Rhonda notes in her recent Joe Rogan interview (#1701) she’s a proponent of what’s called the “omega-3 index test”. Mentioning that higher levels are associated with a lower risk of all-cause mortality6Blood n-3 fatty acid levels and total and cause-specific mortality from 17 prospective studies – Harris et al. | 2021 | Nature Communications.

In essence, it measures the omega-3 fatty acids in your red blood cells, expressed as a percentage of the total fatty acids. With a score of 8% or greater being correlated with better health outcomes7The Omega-3 Index: Clinical Utility for Therapeutic Intervention | William Harris | 2010 | Current Cardiology Reports.

The company that make this test, OmegaQuant, offer it as an at home “dried blood spot” test. Fortunately it doesn’t require much blood, just single drop onto a piece of card, which you then post back. OmegaQuant was founded by Bill Harris who Rhonda interviewed (link). The test comes in 3 versions:

  • Omega-3 Index Basic Test ($49) – which provides the omega-3 index score only
  • Omega-3 Index Plus Test ($74) – which provides the index score + trans fat index, omega-6 to omega-3 ratio & AA:EPA ratio (inflammation marker)
  • Omega-3 Index Complete Test ($99) – which provides everything in the Plus test, and then in addition includes a trans fat index & individual fatty acid levels

For 10% off the tests, use this OmegaQuant coupon code.

^ Rhonda displaying her paper on mitigating APOE4 induced Alzheimer’s disease risk

Omega-3 Phospholipids, Alzheimer’s & APOE4

This next section is mainly relevant to those with the APOE4 gene. It’s estimated that around 25% of the population have it. You can check this by getting a 23andMe test (their cheaper ancestry test is sufficient) – and then exporting the raw data they provide into Rhonda’s genetic report or to Promethease. 23andMe’s more expensive health package should include APOE4 testing.

APOE4 increases Alzheimer’s risk between 2-3x if you’ve 1 allele and 15x if you’ve 2 allele’s.

One of the reasons for the increase in Alzheimer’s risk with APOE4 is that it impairs regular DHA transport.

In 2018 Rhonda published an open access paper on a possible mechanism for getting DHA into the brain, which bypasses the impaired route.

Rhonda’s paper proposes that consuming DHA in phospholipid form gets around impaired DHA transport. The reason for this is that phospholipid DHA gets converted to DHA-lysoPC, by a specialized transporter called MFSD2A. This transport system appears to continue to work even when regular DHA transport is impaired.

Providing DHA to the brain again, in the form of DHA-lysoPC, may reduce Alzheimer’s disease risk.

According to Rhonda, omega-3 phospholipids are found in fish, and in greatest concentration in fish roe (fish eggs).

Where Rhonda gets her Omega-3 Phospholipids from

Rhonda currently gets hers via wild salmon roe caviar, instead of using a supplement version. She bulk buys her caviar from Vital Choice, who offer it in 2.2lbs packages that can be frozen, and then defrosted one quarter at a time. Consuming this in addition to her regular omega-3 supplementation.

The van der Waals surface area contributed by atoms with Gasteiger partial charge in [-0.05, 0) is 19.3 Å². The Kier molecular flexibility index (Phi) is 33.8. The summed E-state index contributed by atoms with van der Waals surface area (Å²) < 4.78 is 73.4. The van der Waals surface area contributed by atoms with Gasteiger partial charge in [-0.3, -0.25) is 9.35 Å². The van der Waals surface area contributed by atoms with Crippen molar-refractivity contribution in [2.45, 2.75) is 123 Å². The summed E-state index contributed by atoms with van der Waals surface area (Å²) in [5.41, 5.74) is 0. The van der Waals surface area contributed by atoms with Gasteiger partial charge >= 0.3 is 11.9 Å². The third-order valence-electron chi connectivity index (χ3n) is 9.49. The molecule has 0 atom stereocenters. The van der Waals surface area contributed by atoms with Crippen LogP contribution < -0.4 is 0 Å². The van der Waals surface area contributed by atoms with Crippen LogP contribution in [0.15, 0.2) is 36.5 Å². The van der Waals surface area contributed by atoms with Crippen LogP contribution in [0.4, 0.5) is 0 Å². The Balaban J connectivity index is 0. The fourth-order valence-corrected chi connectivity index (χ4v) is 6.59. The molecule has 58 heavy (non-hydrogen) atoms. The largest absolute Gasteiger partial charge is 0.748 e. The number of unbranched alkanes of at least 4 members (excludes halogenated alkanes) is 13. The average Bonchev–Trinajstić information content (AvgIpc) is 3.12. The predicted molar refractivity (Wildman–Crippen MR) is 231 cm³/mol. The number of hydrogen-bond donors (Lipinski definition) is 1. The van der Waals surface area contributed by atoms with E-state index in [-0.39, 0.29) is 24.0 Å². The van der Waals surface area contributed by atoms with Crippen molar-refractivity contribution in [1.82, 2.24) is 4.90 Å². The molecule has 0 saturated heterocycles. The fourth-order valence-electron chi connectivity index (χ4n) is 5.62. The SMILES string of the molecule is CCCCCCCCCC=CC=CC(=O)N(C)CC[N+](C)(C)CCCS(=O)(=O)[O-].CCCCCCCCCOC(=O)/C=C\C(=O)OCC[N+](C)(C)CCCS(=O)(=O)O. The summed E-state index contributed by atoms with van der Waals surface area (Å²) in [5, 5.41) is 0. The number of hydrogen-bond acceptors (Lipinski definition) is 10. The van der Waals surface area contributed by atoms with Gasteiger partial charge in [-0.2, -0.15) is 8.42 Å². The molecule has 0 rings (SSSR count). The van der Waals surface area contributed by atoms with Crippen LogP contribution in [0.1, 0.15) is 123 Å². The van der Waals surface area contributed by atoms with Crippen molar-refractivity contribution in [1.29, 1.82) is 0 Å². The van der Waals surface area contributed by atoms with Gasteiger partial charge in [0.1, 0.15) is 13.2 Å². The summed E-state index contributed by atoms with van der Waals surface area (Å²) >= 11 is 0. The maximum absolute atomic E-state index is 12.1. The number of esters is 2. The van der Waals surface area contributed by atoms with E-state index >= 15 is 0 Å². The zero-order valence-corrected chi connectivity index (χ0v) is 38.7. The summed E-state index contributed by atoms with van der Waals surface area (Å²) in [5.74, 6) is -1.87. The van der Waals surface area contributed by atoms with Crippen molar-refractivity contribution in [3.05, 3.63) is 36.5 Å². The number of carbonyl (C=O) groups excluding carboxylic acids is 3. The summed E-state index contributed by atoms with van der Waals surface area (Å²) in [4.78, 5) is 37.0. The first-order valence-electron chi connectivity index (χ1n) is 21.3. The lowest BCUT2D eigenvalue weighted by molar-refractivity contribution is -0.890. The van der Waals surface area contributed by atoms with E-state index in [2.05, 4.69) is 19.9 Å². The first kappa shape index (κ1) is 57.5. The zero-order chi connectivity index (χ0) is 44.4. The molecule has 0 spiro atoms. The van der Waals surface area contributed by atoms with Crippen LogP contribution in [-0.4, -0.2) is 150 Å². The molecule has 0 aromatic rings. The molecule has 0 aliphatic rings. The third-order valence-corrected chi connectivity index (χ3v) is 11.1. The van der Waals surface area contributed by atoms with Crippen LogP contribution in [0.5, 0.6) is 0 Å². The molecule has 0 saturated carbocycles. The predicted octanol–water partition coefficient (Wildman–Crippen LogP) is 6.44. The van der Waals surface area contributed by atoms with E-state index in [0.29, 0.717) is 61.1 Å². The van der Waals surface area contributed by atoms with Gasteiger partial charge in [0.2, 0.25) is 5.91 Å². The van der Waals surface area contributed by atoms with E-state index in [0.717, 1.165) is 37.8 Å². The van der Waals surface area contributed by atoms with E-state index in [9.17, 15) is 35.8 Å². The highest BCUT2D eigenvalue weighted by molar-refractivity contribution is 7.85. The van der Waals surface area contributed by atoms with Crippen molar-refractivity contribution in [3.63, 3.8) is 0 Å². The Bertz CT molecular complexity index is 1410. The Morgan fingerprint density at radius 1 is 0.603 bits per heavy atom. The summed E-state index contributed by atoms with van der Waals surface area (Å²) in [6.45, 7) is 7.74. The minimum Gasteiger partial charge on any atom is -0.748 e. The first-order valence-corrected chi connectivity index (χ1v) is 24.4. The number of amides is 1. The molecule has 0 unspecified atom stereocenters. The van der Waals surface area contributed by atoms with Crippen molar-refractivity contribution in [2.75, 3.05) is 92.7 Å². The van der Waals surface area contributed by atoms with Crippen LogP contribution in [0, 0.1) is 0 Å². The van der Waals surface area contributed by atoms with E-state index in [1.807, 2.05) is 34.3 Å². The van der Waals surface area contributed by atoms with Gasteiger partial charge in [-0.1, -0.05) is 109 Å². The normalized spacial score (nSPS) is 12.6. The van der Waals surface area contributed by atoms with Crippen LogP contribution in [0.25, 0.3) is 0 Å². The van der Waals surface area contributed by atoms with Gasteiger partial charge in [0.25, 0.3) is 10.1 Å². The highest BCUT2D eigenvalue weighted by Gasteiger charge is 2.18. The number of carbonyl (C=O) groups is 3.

She opted for the salmon roe caviar instead of her previous omega-3 phospholipid supplements, after learning it’s superior.

Fish Oil Rhonda Doesn’t Use Anymore

It’s probably clarifying which fish oil supplements Rhonda isn’t taking anymore – for avoidance of confusion. She no longer takes:

  • Nordic Naturals – ProOmega 2000 – she took this up until around 2017 (see last tweet mentioning). Not to be confused with the supplement she recently mentioned – Carlson Maximum Omega 2000. Since she stopped with Nordic Naturals, she has been taking NPure-3.
  • Nordic Naturals – Omega-3 Phospholipids – she took this up until around 2016 (see last tweet mentioning). However, she has since moved to consuming the salmon roe caviar mentioned above.
  • Krill Oil – prior to taking the Omega-3 phospholipids supplement by Nordic Naturals, she was taking krill oil. However, she replaced both with salmon roe caviar – and no longer takes krill oil.

Closing Words

Above we’ve looked at the importance of omega-3 fatty acids and how Rhonda incorporates them into her diet. For more on the subject, see a video Rhonda created on omega-3s and their importance in reducing cardiovascular disease.

Hopefully the above was helpful, if you’ve any questions, please leave them in the comments below.

– – –

For more Rhonda Patrick related content, see below:

  • A relatively comprehensive list of supplements that Rhonda has discussed taking, some daily, some for specific use-cases (link)
  • A detailed post on Rhonda’s diet – including examples of her breakfast, lunch and dinner (link)
  • A post on Rhonda’s approach to exercise + examples of what she does (link)
  • Notes on many of the key things Rhonda has discussed about pregnancy, breastfeeding & baby health – based on her journey into motherhood (link)